Special Implementation Guidelines or Requirements
For each one hour session, clinical skills rooms (educational facilities set up similarly to outpatient clinic rooms, preferably equipped with recording equipment) to accommodate students are necessary. For the half hour debriefing immediately following the SP exercise, a room accommodating 10-12 people is needed. To facilitate the session, you will need a faculty facilitator trained in group facilitation, feedback and interviewing skills focusing on cultural communication. Additionally, instructions for students (mimicking a chart), assessment materials (assessment of student performance and student self-assessments) and feedback guides for the SPs are helpful in facilitating this exercise. Standardized Patients who are trained to the cases as well as in providing constructive feedback related to communication skills are essential for this exercise as well as a staff member to orient students, begin the exercise, keep time, be available for student questions/concerns and facilitate completion of student self-assessments. A Standardized Patient Educator trains the SPs to the case and feedback as well as schedules the exercise according to medical school/student/SP/space availability. Preparation materials for students should include information pertaining to the cultural aspects of the case, references from the literature and other complementary curricular materials and specific logistical information regarding timing, location, appropriate attire, contact information and scheduling procedures related to this exercise.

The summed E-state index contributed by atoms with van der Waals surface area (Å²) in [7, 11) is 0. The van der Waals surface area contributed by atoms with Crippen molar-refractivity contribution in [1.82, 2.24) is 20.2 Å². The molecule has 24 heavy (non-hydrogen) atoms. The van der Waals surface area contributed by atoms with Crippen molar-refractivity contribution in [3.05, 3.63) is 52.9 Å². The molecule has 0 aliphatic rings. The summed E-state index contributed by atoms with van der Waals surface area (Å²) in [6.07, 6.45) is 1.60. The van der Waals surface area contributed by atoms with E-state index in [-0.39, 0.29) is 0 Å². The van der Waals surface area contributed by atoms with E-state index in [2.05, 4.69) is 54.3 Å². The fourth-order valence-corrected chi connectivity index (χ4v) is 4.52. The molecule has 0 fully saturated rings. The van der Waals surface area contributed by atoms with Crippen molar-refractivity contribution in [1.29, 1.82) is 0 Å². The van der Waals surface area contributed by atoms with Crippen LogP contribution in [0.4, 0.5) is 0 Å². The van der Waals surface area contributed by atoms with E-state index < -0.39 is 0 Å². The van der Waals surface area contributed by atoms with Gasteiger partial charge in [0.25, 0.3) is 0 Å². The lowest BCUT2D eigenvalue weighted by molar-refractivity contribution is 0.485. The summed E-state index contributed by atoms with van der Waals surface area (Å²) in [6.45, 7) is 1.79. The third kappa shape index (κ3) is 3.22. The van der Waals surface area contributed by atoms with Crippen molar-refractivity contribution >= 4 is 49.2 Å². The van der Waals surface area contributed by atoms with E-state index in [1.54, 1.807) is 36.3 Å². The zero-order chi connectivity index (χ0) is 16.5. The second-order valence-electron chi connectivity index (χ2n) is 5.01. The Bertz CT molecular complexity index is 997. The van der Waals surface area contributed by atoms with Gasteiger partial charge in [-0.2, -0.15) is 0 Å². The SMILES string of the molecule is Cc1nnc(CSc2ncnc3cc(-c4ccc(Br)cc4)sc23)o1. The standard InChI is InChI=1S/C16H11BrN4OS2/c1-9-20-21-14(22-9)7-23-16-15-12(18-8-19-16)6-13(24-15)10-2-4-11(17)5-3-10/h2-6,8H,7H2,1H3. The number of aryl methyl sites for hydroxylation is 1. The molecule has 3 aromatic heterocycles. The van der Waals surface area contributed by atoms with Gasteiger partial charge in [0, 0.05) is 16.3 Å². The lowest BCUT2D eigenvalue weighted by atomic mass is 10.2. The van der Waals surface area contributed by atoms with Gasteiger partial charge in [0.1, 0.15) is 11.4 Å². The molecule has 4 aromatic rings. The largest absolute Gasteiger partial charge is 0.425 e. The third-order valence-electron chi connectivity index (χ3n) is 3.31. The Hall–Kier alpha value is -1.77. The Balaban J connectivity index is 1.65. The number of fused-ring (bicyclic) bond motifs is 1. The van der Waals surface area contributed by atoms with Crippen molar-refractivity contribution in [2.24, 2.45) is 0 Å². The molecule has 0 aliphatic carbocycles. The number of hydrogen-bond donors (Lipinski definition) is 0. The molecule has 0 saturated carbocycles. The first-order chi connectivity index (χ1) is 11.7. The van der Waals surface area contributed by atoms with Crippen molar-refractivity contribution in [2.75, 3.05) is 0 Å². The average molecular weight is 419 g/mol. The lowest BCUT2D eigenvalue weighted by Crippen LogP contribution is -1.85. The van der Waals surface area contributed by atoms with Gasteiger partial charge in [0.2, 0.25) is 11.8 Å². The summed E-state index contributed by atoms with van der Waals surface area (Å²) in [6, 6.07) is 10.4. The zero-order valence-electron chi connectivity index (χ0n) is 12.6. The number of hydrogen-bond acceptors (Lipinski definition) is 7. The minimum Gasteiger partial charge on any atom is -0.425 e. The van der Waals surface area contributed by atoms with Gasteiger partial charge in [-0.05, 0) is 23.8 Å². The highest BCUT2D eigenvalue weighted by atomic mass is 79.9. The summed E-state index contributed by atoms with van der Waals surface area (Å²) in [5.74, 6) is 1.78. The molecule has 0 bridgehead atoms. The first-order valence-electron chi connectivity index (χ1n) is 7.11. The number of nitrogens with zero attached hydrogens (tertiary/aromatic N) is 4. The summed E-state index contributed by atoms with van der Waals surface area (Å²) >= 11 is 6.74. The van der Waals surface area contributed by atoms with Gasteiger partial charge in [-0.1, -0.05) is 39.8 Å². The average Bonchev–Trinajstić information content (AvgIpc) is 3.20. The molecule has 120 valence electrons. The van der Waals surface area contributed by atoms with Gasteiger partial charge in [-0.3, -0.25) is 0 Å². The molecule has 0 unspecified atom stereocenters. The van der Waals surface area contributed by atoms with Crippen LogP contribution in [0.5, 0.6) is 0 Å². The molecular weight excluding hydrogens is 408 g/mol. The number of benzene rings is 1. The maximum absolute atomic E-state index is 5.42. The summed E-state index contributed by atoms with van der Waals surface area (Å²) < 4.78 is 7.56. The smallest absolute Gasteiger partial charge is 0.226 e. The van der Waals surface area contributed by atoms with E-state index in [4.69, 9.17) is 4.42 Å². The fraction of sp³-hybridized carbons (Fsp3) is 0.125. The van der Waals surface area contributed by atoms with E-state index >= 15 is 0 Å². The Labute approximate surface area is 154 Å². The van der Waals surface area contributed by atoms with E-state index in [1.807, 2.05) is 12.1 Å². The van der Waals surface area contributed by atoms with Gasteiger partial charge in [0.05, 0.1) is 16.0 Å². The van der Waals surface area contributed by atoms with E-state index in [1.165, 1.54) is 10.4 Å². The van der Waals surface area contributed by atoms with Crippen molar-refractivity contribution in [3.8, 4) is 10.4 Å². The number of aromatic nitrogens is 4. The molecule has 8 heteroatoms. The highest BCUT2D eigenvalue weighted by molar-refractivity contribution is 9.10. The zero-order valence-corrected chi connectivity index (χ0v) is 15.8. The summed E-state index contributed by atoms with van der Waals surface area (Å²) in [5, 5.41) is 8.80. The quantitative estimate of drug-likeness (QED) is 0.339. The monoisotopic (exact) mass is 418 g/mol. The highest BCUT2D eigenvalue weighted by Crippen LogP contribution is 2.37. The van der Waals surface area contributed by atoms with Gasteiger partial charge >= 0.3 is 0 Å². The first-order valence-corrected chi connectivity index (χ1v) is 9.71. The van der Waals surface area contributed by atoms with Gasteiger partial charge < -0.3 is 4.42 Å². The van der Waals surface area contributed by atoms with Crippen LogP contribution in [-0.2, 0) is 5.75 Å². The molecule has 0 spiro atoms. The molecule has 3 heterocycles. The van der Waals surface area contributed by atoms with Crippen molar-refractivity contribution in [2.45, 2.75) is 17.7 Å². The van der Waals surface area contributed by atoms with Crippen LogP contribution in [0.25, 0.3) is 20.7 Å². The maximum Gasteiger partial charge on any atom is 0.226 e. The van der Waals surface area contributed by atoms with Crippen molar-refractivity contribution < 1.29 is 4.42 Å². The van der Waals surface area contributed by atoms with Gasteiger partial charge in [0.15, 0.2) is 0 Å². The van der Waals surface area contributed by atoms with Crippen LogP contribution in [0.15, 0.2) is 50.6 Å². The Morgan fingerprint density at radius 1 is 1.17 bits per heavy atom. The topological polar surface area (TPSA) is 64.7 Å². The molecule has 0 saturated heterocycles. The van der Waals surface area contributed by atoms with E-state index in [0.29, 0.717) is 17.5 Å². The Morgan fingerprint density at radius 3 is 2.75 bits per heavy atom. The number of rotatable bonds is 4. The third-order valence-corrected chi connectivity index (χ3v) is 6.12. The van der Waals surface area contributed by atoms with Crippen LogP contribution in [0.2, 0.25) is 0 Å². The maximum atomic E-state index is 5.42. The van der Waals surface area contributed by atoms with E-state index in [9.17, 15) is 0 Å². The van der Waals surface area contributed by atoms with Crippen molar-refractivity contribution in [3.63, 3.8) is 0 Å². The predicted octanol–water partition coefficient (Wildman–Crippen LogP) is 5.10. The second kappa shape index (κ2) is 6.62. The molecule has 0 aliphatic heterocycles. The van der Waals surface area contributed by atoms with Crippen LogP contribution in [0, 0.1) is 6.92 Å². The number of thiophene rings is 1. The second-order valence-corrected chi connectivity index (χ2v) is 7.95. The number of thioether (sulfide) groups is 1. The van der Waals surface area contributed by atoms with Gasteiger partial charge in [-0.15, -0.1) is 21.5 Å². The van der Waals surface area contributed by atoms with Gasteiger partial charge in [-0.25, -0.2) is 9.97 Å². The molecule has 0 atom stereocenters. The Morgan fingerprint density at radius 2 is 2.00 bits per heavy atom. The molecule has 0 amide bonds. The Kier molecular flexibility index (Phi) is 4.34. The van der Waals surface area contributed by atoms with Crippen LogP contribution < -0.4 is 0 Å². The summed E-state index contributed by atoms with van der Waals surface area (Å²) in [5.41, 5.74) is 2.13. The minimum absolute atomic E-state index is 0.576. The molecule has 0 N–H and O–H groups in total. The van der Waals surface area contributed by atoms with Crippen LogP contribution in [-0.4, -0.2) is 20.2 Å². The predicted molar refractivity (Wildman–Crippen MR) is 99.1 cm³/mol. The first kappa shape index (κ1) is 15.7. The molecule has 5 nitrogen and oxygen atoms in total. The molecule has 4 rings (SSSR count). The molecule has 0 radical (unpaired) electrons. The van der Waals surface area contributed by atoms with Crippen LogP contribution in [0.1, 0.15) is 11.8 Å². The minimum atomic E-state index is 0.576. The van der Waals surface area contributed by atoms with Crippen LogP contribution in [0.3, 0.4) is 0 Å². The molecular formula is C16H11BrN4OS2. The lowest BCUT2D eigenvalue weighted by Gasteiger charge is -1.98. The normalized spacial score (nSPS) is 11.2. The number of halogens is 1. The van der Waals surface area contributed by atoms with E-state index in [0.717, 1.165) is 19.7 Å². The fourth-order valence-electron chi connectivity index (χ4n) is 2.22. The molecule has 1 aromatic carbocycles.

Despite all efforts to provide students with the necessary resources to be successful in their experience, there are some limitations to the information we are able to provide. Because negotiating a culturally aware treatment plan is a practical skill, there are students who will struggle with translating the written materials to actual practice. Additionally, it is important to recognize the amount of information students are able to internalize and when considering the addition of materials, ensure they are vital to the exercise. It is important to prioritize, edit and remove extraneous information to guarantee that students are able to internalize the most important pieces of information from your materials. A continuous review of materials, including student feedback about the experience is essential to providing students with the most effective preparatory tools possible. Other lessons learned include understanding the logistics of pulling students away from clerkship activities, not restricting the SPs’ too much in terms of their role portrayal so that the cases are richer and more realistic and including a post-exercise debriefing to allow students to further discuss the successes and challenges they faced with this exercise.